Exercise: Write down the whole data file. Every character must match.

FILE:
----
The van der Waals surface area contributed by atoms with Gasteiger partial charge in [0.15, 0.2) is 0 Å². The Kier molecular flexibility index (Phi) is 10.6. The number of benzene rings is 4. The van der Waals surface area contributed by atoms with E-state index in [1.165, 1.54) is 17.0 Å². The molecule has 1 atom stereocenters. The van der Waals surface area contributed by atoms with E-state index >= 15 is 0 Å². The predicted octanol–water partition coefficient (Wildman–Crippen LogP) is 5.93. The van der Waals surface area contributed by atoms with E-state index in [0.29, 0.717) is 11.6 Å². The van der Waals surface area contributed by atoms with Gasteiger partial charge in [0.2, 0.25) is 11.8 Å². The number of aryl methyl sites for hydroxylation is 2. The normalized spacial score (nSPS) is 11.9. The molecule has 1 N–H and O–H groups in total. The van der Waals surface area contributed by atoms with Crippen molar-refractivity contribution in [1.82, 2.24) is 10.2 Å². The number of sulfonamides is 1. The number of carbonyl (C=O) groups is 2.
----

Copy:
The van der Waals surface area contributed by atoms with Gasteiger partial charge in [0.15, 0.2) is 0 Å². The Kier molecular flexibility index (Phi) is 10.6. The number of benzene rings is 4. The van der Waals surface area contributed by atoms with E-state index in [1.165, 1.54) is 17.0 Å². The molecule has 1 atom stereocenters. The van der Waals surface area contributed by atoms with E-state index >= 15 is 0 Å². The predicted octanol–water partition coefficient (Wildman–Crippen LogP) is 5.93. The van der Waals surface area contributed by atoms with E-state index in [0.29, 0.717) is 11.6 Å². The van der Waals surface area contributed by atoms with Gasteiger partial charge in [0.2, 0.25) is 11.8 Å². The number of aryl methyl sites for hydroxylation is 2. The normalized spacial score (nSPS) is 11.9. The molecule has 1 N–H and O–H groups in total. The van der Waals surface area contributed by atoms with Crippen molar-refractivity contribution in [1.82, 2.24) is 10.2 Å². The number of sulfonamides is 1. The number of carbonyl (C=O) groups is 2.